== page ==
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10/06/2010

Dr. Edwards, in the laboratory, with an axe

Hey, thanks to all of you who pointed out the news about Dr. Robert Edwards' Nobel Prize in physiology or medicine for his work in developing IVF.  I would have posted it here on Monday, but I was too busy celebrating.  First, I built a little shrine out of LEGOs.  It started out kind of minimalist...

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...with just the Petri dish.  Oh, and by the way, AP Stylebook...

Ap-ivf

...it's never been a test tube.  And we call the resulting children...children.

Anyway, I thought just the dish was a little bit stark.  It was the innovator I wanted to honor, not just the invention.  So I added Dr. Edwards.

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I admit I took some artistic liberties.  I could find no better way to indicate what mighty badasses of science he, Dr. Patrick Steptoe, Dr. Howard Jones, and Dr. Georgeanna Jones were than to give him an axe and a flaming chainsaw.  Maybe the Santa Claus beard wasn't strictly necessary, but I know Edwards is generous; I like to believe he is kindly; and, my God, who wouldn't be jolly when holding a flaming chainsaw?

So that pleased me, but my tableau still felt incomplete.  I realized what was missing: the result of Edwards' work.  But LEGO doesn't make a baby minifig.  They do make Batman...

Lego-batman

...but ours has gone missing.  Judging by how long Ben spent yesterday playing quietly with LEGOs by himself, it is probably lodged somewhere in his digestive tract.  I will report if the Dark Knight emerges.

Therefore I had to settle for depicting the supertechnodesignercybergenetomonsterbabies opponents of IVF have predicted from its inception:

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...but which Dr. Edwards, deeply aware of the ethical implications of his work, mercifully forbore to create.

So that took a while.  Art cannot be rushed.

Then after I finished that, I was still feeling celebratory, so I wiped out the global food supply and overcrowded the already-burdened infrastructure by overpopulating the earth a time or two.  Then, my festive mood undiminished, I spent some time with my flawless pair of replicants, combing their lustrous blond hair and gazing into their soulless cerulean eyes, taking them out of their cases and putting them back in, making them get it on with Barbie, and crooning, "Thaaaat's right. You're juuust like Mama."  Finally, I drove my car past the foster care system without stopping to rescue a single child.  Look, I admit things got a little out of hand.  Some people simply can't have a drink without serious repercussions.  Me?  I apparently can't have a child without laying waste to everything society holds dear.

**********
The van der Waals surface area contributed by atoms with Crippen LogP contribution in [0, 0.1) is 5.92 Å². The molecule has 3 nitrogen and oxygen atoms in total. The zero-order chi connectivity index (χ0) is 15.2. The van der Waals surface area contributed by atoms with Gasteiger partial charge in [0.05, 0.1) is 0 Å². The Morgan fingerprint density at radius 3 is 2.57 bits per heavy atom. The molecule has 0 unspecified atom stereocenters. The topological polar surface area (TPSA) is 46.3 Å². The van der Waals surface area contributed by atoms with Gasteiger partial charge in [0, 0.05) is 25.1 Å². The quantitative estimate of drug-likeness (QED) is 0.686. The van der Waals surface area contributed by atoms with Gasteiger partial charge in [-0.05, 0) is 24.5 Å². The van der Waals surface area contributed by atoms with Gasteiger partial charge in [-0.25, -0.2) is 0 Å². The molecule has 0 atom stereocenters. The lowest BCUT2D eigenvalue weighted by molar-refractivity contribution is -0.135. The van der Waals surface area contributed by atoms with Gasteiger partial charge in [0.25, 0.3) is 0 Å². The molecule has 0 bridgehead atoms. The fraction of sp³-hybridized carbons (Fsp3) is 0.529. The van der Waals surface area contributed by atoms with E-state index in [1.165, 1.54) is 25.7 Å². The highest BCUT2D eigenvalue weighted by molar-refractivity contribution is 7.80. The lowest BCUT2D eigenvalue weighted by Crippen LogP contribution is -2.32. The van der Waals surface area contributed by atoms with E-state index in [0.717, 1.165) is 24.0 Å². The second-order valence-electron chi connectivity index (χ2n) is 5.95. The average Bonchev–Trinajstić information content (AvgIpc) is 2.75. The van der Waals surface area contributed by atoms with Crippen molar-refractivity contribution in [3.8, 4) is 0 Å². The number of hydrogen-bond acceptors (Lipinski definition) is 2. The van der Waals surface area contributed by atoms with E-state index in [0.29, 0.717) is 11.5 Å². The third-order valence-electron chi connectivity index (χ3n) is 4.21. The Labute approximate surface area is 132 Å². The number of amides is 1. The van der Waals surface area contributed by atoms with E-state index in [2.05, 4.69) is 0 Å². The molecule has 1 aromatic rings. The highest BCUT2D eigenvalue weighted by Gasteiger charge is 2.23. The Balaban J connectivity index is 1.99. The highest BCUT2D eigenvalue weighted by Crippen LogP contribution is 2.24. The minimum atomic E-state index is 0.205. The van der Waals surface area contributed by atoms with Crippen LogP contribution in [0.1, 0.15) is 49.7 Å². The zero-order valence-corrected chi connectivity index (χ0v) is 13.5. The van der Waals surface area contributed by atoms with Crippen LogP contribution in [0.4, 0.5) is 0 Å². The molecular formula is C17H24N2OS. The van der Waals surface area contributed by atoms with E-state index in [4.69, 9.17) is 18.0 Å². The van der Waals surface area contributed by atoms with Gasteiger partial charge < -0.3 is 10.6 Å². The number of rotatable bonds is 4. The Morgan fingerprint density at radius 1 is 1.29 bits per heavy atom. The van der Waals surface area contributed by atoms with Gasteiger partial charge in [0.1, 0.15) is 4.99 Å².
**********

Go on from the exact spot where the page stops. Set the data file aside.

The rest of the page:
Good times.  Good times.

Finally, I got on a plane, flew to Rome, took a taxi to the Vatican, stood patiently outside among the milling crowds of the faithful, and waited my turn.  Then, when I got up to the door of...wherever it is God hangs out there -- possibly the Jungle Room, but I don't really know -- I said, in a quiet voice and a respectful tone, "Shut up, Vatican."  Then I bought some souvenirs -- a Playmobil Popemobile for one of my "children with four or five parents" and an amusing T-shirt for the other -- and humbly rode an ass back to the airport, where I boarded a plane, returned home, and plopped down in my desk chair, from which I am writing this now.

And, boy, are my arms tired, from applauding Dr. Edwards.

Thank you, Dr. Edwards, for your courage and compassion.  Thank you for applying your keen and questing mind to an urgent human problem.  Thank you and your dedicated colleagues for forging forward, despite significant opposition, to give infertile people a gift beyond price: options.  I am grateful not only for my family, but for the chance to try at all. 

Thank you for four million loved and longed-for babies.

Feel free to keep the chainsaw.

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